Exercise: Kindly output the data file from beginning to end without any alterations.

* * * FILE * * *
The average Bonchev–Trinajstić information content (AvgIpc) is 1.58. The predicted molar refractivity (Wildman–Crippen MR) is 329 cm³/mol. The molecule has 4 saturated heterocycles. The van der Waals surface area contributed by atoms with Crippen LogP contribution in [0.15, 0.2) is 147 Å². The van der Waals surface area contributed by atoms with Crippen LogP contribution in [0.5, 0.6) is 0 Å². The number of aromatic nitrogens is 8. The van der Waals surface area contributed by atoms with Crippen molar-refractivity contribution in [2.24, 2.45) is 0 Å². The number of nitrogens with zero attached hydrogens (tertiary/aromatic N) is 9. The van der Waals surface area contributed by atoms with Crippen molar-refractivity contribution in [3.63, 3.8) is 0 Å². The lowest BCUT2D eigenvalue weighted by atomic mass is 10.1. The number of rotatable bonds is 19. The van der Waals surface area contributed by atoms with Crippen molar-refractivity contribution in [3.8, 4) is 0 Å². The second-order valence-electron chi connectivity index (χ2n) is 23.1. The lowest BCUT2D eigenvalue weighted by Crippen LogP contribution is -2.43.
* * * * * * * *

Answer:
The average Bonchev–Trinajstić information content (AvgIpc) is 1.58. The predicted molar refractivity (Wildman–Crippen MR) is 329 cm³/mol. The molecule has 4 saturated heterocycles. The van der Waals surface area contributed by atoms with Crippen LogP contribution in [0.15, 0.2) is 147 Å². The van der Waals surface area contributed by atoms with Crippen LogP contribution in [0.5, 0.6) is 0 Å². The number of aromatic nitrogens is 8. The van der Waals surface area contributed by atoms with Crippen molar-refractivity contribution in [2.24, 2.45) is 0 Å². The number of nitrogens with zero attached hydrogens (tertiary/aromatic N) is 9. The van der Waals surface area contributed by atoms with Crippen molar-refractivity contribution in [3.63, 3.8) is 0 Å². The lowest BCUT2D eigenvalue weighted by atomic mass is 10.1. The number of rotatable bonds is 19. The van der Waals surface area contributed by atoms with Crippen molar-refractivity contribution in [3.8, 4) is 0 Å². The second-order valence-electron chi connectivity index (χ2n) is 23.1. The lowest BCUT2D eigenvalue weighted by Crippen LogP contribution is -2.43.